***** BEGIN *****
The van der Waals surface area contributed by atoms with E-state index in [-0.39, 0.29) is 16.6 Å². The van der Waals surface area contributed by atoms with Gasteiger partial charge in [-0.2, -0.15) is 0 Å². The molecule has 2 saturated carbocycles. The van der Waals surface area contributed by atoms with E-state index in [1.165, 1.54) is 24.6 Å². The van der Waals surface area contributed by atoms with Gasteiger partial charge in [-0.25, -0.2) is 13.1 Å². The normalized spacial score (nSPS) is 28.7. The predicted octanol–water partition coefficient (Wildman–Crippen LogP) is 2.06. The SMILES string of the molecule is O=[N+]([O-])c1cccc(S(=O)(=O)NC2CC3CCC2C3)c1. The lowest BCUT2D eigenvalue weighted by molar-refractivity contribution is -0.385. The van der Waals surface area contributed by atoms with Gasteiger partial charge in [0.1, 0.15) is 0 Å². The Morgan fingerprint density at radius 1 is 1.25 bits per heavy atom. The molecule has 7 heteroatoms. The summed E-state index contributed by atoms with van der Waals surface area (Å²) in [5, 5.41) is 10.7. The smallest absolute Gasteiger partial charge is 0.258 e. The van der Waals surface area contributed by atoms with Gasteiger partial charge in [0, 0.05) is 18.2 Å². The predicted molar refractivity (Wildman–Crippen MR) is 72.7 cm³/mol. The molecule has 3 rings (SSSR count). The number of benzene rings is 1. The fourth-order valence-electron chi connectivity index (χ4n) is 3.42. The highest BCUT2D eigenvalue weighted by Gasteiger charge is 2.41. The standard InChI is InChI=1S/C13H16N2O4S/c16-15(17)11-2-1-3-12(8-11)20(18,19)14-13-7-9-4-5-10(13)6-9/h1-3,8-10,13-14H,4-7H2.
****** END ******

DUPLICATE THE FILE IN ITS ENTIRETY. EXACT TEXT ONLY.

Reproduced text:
The van der Waals surface area contributed by atoms with E-state index in [-0.39, 0.29) is 16.6 Å². The van der Waals surface area contributed by atoms with Gasteiger partial charge in [-0.2, -0.15) is 0 Å². The molecule has 2 saturated carbocycles. The van der Waals surface area contributed by atoms with E-state index in [1.165, 1.54) is 24.6 Å². The van der Waals surface area contributed by atoms with Gasteiger partial charge in [-0.25, -0.2) is 13.1 Å². The normalized spacial score (nSPS) is 28.7. The predicted octanol–water partition coefficient (Wildman–Crippen LogP) is 2.06. The SMILES string of the molecule is O=[N+]([O-])c1cccc(S(=O)(=O)NC2CC3CCC2C3)c1. The lowest BCUT2D eigenvalue weighted by molar-refractivity contribution is -0.385. The van der Waals surface area contributed by atoms with Gasteiger partial charge in [0.1, 0.15) is 0 Å². The Morgan fingerprint density at radius 1 is 1.25 bits per heavy atom. The molecule has 7 heteroatoms. The summed E-state index contributed by atoms with van der Waals surface area (Å²) in [5, 5.41) is 10.7. The smallest absolute Gasteiger partial charge is 0.258 e. The van der Waals surface area contributed by atoms with Gasteiger partial charge in [0, 0.05) is 18.2 Å². The predicted molar refractivity (Wildman–Crippen MR) is 72.7 cm³/mol. The molecule has 3 rings (SSSR count). The number of benzene rings is 1. The fourth-order valence-electron chi connectivity index (χ4n) is 3.42. The highest BCUT2D eigenvalue weighted by Gasteiger charge is 2.41. The standard InChI is InChI=1S/C13H16N2O4S/c16-15(17)11-2-1-3-12(8-11)20(18,19)14-13-7-9-4-5-10(13)6-9/h1-3,8-10,13-14H,4-7H2.